The road has none of these things. It has become a big deal. Or, more precisely, a real big pain in the ass. 

You can see the photo. Cab drivers around town now remember my home address and the punishment their cars have taken getting me there. They’ve started declining my business.

I’m now frequenting our neighbourhood gym less often. In the past I had a nice jog to and from working out. Now, if I feel up to going, I put my gumboots on, slog out to the nearest paved road 400-meters away, then change into my sneakers and run carrying my gumboots the rest of the way.

Back at the house we’ve taken to laying concrete blocks as stepping stones in a snaking path down the driveway just to get out our gate. This works until our housemate, Marvin, needs his car.

I took to cursing out the local MP, Mr. Lubinda, for not doing something about the situation. But then the last taxi driver to accept my fare filled me in that Lubinda is from the PF party, not the ruling MMD, so his constituency funds are tied up in bureaucratic politicking. Sigh.

Which brings me to my conclusion. The quickest path to becoming the most popular President of Zambia for all time is this: JBR. Just Build Roads.

And ditches. Don’t forget about drainage. Goes to show what debts this world owes to civil engineering.*

*For the record, I was trained as an electrical engineer. I put this in here to say, “hey, if you or someone you loved ever thought of starting a road building company in Zambia, I’d be pleased as punch (and ready to buy shares).”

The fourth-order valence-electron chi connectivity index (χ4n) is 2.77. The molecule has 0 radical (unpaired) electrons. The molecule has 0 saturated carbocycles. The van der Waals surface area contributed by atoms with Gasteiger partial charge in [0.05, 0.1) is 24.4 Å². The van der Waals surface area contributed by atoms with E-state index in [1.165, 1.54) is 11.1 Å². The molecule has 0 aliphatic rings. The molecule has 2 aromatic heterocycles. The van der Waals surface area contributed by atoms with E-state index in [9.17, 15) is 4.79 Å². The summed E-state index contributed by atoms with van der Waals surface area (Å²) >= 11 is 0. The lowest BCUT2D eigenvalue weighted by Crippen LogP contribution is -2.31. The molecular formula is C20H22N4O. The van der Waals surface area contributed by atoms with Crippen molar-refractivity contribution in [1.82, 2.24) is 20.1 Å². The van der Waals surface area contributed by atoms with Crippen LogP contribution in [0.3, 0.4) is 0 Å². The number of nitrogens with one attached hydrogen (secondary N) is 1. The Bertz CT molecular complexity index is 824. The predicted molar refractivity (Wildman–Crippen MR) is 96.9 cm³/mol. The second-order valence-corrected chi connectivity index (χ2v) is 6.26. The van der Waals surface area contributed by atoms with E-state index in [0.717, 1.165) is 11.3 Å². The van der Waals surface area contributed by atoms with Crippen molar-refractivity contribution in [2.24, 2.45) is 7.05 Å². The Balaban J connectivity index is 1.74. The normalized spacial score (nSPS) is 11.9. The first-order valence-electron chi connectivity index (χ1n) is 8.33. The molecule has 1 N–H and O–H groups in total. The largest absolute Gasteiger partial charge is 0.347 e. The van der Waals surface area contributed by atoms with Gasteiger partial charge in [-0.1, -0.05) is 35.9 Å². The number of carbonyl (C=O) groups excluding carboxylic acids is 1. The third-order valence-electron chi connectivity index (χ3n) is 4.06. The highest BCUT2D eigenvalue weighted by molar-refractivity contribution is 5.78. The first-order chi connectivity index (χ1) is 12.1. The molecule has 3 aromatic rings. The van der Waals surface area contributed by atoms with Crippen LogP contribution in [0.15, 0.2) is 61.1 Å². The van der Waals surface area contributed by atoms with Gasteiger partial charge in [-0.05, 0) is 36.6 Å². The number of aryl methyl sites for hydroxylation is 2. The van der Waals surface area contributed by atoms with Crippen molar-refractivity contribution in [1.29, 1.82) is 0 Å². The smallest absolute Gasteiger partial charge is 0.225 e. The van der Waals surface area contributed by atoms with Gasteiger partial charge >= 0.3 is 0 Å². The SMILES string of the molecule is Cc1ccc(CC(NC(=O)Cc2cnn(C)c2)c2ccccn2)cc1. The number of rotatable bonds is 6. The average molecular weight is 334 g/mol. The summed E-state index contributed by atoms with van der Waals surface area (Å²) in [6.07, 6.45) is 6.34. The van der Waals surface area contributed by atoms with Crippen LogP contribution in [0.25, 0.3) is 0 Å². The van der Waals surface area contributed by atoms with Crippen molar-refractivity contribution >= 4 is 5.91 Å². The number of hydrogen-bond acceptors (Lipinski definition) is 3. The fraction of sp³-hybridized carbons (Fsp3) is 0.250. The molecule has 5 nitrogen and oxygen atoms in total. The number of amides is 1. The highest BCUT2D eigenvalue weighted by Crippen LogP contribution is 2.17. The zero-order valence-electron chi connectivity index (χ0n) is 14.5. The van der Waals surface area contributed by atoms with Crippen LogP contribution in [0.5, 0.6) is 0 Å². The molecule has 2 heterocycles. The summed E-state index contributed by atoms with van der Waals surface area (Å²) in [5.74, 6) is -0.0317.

Maximum Tolerance to Failure v. Idiot-Proof

A wee bit overwrought for you business types

In a meeting with Dunavant, Zambia’s largest cotton producer, the managing director cuts me off in the middle of explaining our mobile payment system to say:

“Just do whatever you want as long as it’s idiot-proof.”

Considering that I was explaining a roll-out of this system to his field staff and shed managers, that could’ve been taken as a bit of a slight. Instead, I take it as a bit of classic business realism: even the simplest things will be screwed up by well-intentioned fools and it pays to be prepared for it.

Nothing mind-blasting here. But the reason it’s so refreshing is because so often the development sector just doesn’t get this. They’re more concerned with possibilities than what they can actually pull off.

This was duly noted by a crusty English development worker, Eric Dudley, when he wrote in his book “The Critical Villager” that development ideas should be engineered for “maximum tolerance to failure”. In effect, he was exhorting his readers to make their designs idiot-proof so as to actually achieve some success instead of swept away in delusions of what could have been.

“Maximum tolerance to failure” v. “idiot-proof”. The second is some much pithier. Leave it to ‘development’ as a whole to over-complicate things. Leave it to business to get things done.

It’s one more reason why the methods of most modern NGOs are hopelessly unsuitable to making things happen: it takes a veteran author coining an elaborate phrase to sum up an idea every mediocre businessperson already knows.

Probably looked better on paper

this probably looked better on paper